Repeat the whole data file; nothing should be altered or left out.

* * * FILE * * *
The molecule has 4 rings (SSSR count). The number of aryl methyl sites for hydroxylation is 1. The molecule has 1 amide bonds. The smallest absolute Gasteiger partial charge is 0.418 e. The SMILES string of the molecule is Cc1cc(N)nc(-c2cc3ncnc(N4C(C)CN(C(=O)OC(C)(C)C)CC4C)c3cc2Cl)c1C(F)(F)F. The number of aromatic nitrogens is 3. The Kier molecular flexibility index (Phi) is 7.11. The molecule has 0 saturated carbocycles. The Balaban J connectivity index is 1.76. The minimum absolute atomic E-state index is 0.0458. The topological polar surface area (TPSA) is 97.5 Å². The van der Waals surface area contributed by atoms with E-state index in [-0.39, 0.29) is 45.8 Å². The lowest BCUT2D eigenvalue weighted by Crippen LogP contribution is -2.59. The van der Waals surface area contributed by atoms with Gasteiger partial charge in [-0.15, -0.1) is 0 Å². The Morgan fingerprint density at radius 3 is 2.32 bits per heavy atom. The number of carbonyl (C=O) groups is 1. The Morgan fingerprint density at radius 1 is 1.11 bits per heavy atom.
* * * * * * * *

The molecule has 4 rings (SSSR count). The number of aryl methyl sites for hydroxylation is 1. The molecule has 1 amide bonds. The smallest absolute Gasteiger partial charge is 0.418 e. The SMILES string of the molecule is Cc1cc(N)nc(-c2cc3ncnc(N4C(C)CN(C(=O)OC(C)(C)C)CC4C)c3cc2Cl)c1C(F)(F)F. The number of aromatic nitrogens is 3. The Kier molecular flexibility index (Phi) is 7.11. The molecule has 0 saturated carbocycles. The Balaban J connectivity index is 1.76. The minimum absolute atomic E-state index is 0.0458. The topological polar surface area (TPSA) is 97.5 Å². The van der Waals surface area contributed by atoms with E-state index in [-0.39, 0.29) is 45.8 Å². The lowest BCUT2D eigenvalue weighted by Crippen LogP contribution is -2.59. The van der Waals surface area contributed by atoms with Gasteiger partial charge in [-0.15, -0.1) is 0 Å². The Morgan fingerprint density at radius 3 is 2.32 bits per heavy atom. The number of carbonyl (C=O) groups is 1. The Morgan fingerprint density at radius 1 is 1.11 bits per heavy atom.